Pemberly at LinkedIn

December 2, 2016


Coauthors: Sarah ClatterbuckMark Pascual, Chad Hietala, Eugene O’Neill

When setting out to re-imagine our flagship app and desktop web experiences last year, we wanted to make a move to a more modern technology stack. We were falling behind in a few areas and wanted to address the following points of concern:

Modern web apps are typically heavily client-rendered to provide the user with a more responsive user experience. The design team wanted to create page transition experiences, which are not possible in traditional web pages. When a traditional web page is requested, the browser loads it suddenly and jarringly as the response is fulfilled. Conversely, in a client-rendered app, transitions can be made to elegantly fade or slide in, because the Document Object Model (DOM) of the existing page is being replaced rather than a new page being requested from the server.  Also, we wanted our desktop member experience to be more app-like and aligned with the native mobile app experience both for consistency between platforms and snappy-feeling interactions.

State management
In our patterns for addressing JavaScript in web pages, we had great conventions around widgets and DOM manipulation. However, where things got really complicated was when we needed to manage state. There were a number of hand-rolled solutions to managing state along with several imports of various libraries to do the same. This led to a fracturing of our frontend ecosystem and an inability to provide adequate developer tooling for developing with these more complex tool sets.

Developer productivity
In addition to creating an easy way to manage state, we also wanted to provide greater developer productivity. This included the ability to go from writing code and tests to deploying in several hours. We also wanted to bring together our fractured frontend ecosystem into a single set of conventions that all the teams developing long-lived stateful apps would follow. In order to get to the level of productivity desired, we also needed a robust set of tooling for creating dev and production builds and writing unit and acceptance tests for JavaScript.

The solution: Pemberly

We decided to build up a solution, dubbed Pemberly, combining open source software we were already using in the mid-tier (Play) along with a web framework (Ember) for JavaScript that would deliver strong conventions, easy ability to manage state, a robust build and testing methodology, and the delightful, app-like user experience we were targeting.

  • pemberly1

API server
As we were going to support sending data directly to the browser, we needed a way to make our API open to HTTP requests on the internet—of course with all the proper handling of user authentication. We decided to build an API server that could be shared by web and mobile clients for a consistent experience across platforms; in other words, to build once for the UI and use in multiple clients. In order to provide the appropriate filters and access control, we leveraged our Play mid-tier architecture. Typically, our APIs are available in the data center via D2, a protocol for discovery of services by clients. The API server transforms these requests to standard JSON and exposes them to the internet. In addition to security and internationalization capabilities, the API server provides conveniences like mocking and replay of responses for writing robust unit tests of the APIs.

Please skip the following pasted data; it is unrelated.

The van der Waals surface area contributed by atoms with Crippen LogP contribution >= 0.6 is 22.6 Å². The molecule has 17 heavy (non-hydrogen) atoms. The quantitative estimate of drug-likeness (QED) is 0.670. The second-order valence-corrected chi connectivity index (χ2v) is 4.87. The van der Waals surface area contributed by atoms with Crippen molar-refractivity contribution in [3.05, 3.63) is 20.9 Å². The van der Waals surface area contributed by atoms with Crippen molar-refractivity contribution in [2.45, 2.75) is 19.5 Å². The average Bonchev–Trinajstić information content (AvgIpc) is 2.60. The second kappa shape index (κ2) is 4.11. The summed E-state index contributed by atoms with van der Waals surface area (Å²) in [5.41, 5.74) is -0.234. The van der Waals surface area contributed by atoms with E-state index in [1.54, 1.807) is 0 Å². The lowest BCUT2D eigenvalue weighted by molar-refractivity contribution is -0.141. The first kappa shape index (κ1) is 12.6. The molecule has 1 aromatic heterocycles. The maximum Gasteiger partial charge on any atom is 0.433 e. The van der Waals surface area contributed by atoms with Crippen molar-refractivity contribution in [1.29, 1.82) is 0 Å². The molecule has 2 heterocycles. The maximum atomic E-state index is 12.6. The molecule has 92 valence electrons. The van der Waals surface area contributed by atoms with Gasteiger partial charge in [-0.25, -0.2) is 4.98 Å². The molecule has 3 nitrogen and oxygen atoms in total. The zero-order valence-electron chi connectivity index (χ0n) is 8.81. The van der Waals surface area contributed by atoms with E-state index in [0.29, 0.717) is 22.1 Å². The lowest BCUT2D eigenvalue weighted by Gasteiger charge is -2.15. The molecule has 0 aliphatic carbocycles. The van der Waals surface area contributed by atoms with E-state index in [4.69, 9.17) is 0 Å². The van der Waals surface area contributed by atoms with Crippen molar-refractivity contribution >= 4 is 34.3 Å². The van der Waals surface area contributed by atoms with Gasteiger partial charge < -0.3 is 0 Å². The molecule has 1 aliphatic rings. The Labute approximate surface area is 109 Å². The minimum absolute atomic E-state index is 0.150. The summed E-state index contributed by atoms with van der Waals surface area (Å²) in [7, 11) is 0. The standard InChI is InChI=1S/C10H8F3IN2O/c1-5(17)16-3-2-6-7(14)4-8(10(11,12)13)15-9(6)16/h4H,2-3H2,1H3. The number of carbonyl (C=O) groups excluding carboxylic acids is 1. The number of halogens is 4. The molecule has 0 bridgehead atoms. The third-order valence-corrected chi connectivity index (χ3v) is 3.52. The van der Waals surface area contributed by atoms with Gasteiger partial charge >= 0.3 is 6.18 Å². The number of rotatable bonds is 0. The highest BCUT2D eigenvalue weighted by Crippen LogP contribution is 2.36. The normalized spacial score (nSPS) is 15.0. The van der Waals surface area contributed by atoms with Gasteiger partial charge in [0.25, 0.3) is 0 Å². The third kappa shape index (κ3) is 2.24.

Base Page Renderer
The next piece of the architecture is the Base Page Renderer. The Base Page Renderer provides the head of the document and early flush capabilities. It also allows the app to load in several modes: Vanilla (browser does the heavy lifting), SSR (server-side render for DOM complete), and BigPipe  (the ability to let the browser boot the Ember app while simultaneously streaming data and DOM to the browser by delegating that work to separate Node processes, which are running the Ember app).

Ember app
Ember is our browser-based application framework. Ember provides a set of robust conventions for developing apps and managing data and state within the apps. It also provides an ecosystem of tools including a CLI and a rich unit, integration, and acceptance testing framework. Ember runs all the business logic for the app after the initial page load is brokered from the Base Page Renderer. Consistent entities and API writes are managed through Ember Data. We are also pushing the bounds of what can be done inside the Ember ecosystem with the new Glimmer2 rendering engine and loading engines lazily or eagerly in production.

ArtDeco CSS library
The last page of our ecosystem includes ArtDeco, which is our internal library for consistent styling (and sometimes interaction) of web page elements. Built on top of Eyeglass, a Sass extension ecosystem, ArtDeco is distributed as an Ember CLI add-on, seamlessly integrating into the Ember build tools. This final layer gives us a consistency of user experience and visual styling across different products with a high level of re-use in the CSS layer.

Along with re-imaging the user experience of our flagship app, we’ve also completely re-imagined the tech stack from CSS down to the APIs. We are incredibly proud of our ability to iterate quickly on our apps as well as to contribute back to a significant number of open source projects as we learn and evolve our ecosystem.


Huge thanks to the following, who helped us arrive at this architecture: Anand Bolini, Mark Pascual, Eugene O’Neill, Chad Hietala, Chris Pettitt, Krati Ahuja, Marius Seritan, Chris Eppstein, Prateek Maheshwari, Josh Fleming, Ashit Gandhi, and Nash Raghavan—and to the Ember community for providing us incredible support on our journey.